Changing the ChannelCara Krenn
Last January, I reviewed my cable bill with thinly veiled disgust. The total due for the month was well over $100. How could I be paying so much to watch television?
Ironically, I had just had a conversation with my cable guy joking about how TV will overcome any recession. With total seriousness, he responded: “I know people that will not eat to pay for more channels.” I tried not to laugh.
Then I stumbled across this statistic: “According to the A.C. Nielsen Co., the average American watches more than four hours of TV each day. In a 65-year life, that person will have spent 9 years glued to the tube.”
“No way!” I found myself saying out loud, impressed and mortified by the staggering number. I’d never been a TV addict (although I sure watched a lot during those early breastfeeding months), but I was afraid to actually add up the time I spent watching unnecessary shows. Was it really just an hour or two a day as I assumed, or more? Was TV making me happier? I didn’t think so.
Don’t get me wrong; I like TV as much as the next gal. Modern Family and The Real Housewives can really rock my world. But as a parent to twin toddlers (now just about to turn two), I find fairly little free time for myself. I wasn’t sure I wanted to be spending those precious hours — or sometimes, minutes — watching the tube. Moreover, as soon as my daughters figured out what television was when they were mere infants, they started whining for it.
So, with my husband’s support, we slashed our cable bill entirely and decided to go without TV for a year. It was January after all — hooray for New Year’s resolutions! — and the time felt right. We didn’t need TV! We were too good for TV! TV wasn’t going to suck nine years out of our lives, darn it!
The first months were pleasantly serene: no mindless news rants, Friends reruns, or, E! talk-show hosts blathering on in the background. With online news outlets, Facebook, and blogs keeping me culturally apprised, I hardly felt like I was missing out on any major phenomenon. I instantly carved out more reading time for myself and was pleased that TV was still a novelty for my young girls, who rarely noticed that it was never on.
— Amber Doty
— Selena Burgess
— Brian Gresko
As the year progressed, I took on the same tone of moral superiority akin to new vegetarians or first-time Prius owners. When friends would ask if I had seen the latest Game of Thrones episode, I’d proffer false modesty and respond, “Well, we don’t exactly have a working television right now …” and watch their reactions of disbelief. It felt good not to be “owned” by the television anymore.
However, like any diet, ours was not without its drawbacks. When fall came around, football season without our TV was truly terrible. Ironically, my alma mater Notre Dame picked our “diet year” to become number one in college football and head to the national championship for the first time in decades. We scrambled to other people’s homes to watch the big games.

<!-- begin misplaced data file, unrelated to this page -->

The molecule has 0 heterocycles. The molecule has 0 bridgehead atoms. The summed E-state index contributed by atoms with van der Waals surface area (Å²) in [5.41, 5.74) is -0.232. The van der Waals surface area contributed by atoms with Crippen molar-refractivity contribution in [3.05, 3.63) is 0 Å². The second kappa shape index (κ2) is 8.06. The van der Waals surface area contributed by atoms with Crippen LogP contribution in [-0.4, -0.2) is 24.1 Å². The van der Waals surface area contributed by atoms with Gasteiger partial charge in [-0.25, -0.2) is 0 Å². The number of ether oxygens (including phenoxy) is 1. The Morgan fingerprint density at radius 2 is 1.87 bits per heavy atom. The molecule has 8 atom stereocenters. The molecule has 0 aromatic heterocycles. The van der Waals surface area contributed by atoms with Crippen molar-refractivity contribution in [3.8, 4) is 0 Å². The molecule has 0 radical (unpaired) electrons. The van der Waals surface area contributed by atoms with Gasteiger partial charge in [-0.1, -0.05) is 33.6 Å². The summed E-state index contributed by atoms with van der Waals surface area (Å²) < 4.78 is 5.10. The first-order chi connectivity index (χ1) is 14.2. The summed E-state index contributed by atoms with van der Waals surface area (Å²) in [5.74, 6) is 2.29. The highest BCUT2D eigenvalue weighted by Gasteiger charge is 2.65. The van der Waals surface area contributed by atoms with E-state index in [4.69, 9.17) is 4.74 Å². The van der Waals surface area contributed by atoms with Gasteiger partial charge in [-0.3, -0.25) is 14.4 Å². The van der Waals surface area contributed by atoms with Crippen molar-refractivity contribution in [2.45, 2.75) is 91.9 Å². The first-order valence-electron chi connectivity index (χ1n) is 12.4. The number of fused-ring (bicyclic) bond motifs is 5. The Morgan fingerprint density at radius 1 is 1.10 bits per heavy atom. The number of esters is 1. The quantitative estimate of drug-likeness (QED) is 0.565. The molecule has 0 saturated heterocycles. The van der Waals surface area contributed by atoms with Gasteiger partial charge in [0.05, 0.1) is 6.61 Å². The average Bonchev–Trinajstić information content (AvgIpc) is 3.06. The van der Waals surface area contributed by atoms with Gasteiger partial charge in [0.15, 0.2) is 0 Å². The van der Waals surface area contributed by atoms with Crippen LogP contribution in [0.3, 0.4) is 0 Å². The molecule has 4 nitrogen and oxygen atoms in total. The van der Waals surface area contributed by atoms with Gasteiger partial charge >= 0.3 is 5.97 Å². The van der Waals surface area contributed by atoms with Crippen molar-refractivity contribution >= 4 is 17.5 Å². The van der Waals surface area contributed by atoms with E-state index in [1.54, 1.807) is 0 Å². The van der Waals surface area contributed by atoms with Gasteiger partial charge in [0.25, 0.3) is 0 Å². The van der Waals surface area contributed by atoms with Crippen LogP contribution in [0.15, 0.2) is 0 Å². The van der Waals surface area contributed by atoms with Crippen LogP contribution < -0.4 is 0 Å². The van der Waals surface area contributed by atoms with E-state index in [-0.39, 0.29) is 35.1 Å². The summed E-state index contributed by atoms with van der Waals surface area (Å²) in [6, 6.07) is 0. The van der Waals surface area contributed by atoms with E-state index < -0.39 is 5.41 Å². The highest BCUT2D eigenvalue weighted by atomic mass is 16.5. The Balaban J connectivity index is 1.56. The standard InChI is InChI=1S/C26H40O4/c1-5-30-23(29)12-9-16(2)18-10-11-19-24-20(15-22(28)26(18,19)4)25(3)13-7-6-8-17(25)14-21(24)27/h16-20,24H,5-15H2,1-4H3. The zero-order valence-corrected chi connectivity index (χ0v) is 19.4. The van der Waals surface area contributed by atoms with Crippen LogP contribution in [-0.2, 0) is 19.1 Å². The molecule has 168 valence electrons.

Around this time I also discovered Downton Abbey during a visit with my parents. Let’s just say that never had I wished for PBS more.
But after a year of being on our TV diet, I do think my family has lost some unnecessary “weight.” My husband and I feel a bit healthier, a bit happier, and dare we say it — even a bit more entertained. We’ve spent more time reading novel series together, more time talking over candlelight (when the girls are asleep, of course), and even more time playing outside with our kids. And of course, we didn’t exactly go cold turkey from all media entertainment; we checked out plenty of movies from the library to watch on our at-home date nights, and I was delighted to find Downton Abbey available for online viewing. While my husband and I still spent time as media consumers, our total lack of daily TV made movies a real treat.
Additionally, because of our TV diet, my toddlers weren’t exposed to incessant commercials or an onslaught of inappropriate images. Since the American Academy of Pediatrics recommends no screen time for children under the age of two, our TV diet has helped keep our kids’ development on track. While I’m not opposed to appropriate media exposure to kids — the occasional Winnie the Pooh or Baby Einstein DVDs are lifesavers when your kids are sick — I’m happy that TV isn’t a part of our daily routine, and that my kids aren’t constantly clamoring for it.
This past January, my husband and I renewed our family resolution to continue our TV diet. We’ll still patronize Redbox, YouTube, and the library’s movie section plenty, I’m sure. But I want to trim down those alleged nine years and take them back for us all to truly enjoy.